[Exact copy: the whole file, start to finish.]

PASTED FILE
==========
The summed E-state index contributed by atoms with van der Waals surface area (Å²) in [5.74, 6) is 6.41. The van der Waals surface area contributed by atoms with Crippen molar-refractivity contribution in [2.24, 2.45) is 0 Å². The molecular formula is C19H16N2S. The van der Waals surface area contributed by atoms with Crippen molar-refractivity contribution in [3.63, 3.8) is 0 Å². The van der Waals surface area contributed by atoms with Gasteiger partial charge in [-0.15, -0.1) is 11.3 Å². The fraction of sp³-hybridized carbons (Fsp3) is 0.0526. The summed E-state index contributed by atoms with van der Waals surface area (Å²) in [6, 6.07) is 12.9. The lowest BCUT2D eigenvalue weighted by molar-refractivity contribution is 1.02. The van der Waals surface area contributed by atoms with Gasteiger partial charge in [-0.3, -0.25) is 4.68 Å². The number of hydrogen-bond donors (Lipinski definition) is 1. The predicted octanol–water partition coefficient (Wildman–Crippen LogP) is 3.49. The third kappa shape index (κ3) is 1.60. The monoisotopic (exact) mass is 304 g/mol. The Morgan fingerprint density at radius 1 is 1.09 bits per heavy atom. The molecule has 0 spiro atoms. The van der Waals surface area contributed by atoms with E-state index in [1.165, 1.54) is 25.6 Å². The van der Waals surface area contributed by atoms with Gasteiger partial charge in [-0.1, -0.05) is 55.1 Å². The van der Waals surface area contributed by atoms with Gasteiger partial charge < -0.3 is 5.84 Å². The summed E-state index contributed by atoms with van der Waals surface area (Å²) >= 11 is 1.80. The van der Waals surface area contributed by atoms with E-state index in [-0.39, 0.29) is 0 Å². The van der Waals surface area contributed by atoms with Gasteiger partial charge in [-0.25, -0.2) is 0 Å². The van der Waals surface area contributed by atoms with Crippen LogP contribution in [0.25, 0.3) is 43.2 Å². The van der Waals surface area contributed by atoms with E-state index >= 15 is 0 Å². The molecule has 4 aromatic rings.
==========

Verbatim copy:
The summed E-state index contributed by atoms with van der Waals surface area (Å²) in [5.74, 6) is 6.41. The van der Waals surface area contributed by atoms with Crippen molar-refractivity contribution in [2.24, 2.45) is 0 Å². The molecular formula is C19H16N2S. The van der Waals surface area contributed by atoms with Crippen molar-refractivity contribution in [3.63, 3.8) is 0 Å². The van der Waals surface area contributed by atoms with Gasteiger partial charge in [-0.15, -0.1) is 11.3 Å². The fraction of sp³-hybridized carbons (Fsp3) is 0.0526. The summed E-state index contributed by atoms with van der Waals surface area (Å²) in [6, 6.07) is 12.9. The lowest BCUT2D eigenvalue weighted by molar-refractivity contribution is 1.02. The van der Waals surface area contributed by atoms with Gasteiger partial charge in [-0.3, -0.25) is 4.68 Å². The number of hydrogen-bond donors (Lipinski definition) is 1. The predicted octanol–water partition coefficient (Wildman–Crippen LogP) is 3.49. The third kappa shape index (κ3) is 1.60. The monoisotopic (exact) mass is 304 g/mol. The Morgan fingerprint density at radius 1 is 1.09 bits per heavy atom. The molecule has 0 spiro atoms. The van der Waals surface area contributed by atoms with E-state index in [1.165, 1.54) is 25.6 Å². The van der Waals surface area contributed by atoms with Gasteiger partial charge in [-0.1, -0.05) is 55.1 Å². The van der Waals surface area contributed by atoms with Gasteiger partial charge < -0.3 is 5.84 Å². The summed E-state index contributed by atoms with van der Waals surface area (Å²) >= 11 is 1.80. The van der Waals surface area contributed by atoms with E-state index in [-0.39, 0.29) is 0 Å². The van der Waals surface area contributed by atoms with Gasteiger partial charge in [-0.25, -0.2) is 0 Å². The van der Waals surface area contributed by atoms with Crippen LogP contribution in [0.25, 0.3) is 43.2 Å². The van der Waals surface area contributed by atoms with E-state index >= 15 is 0 Å². The molecule has 4 aromatic rings.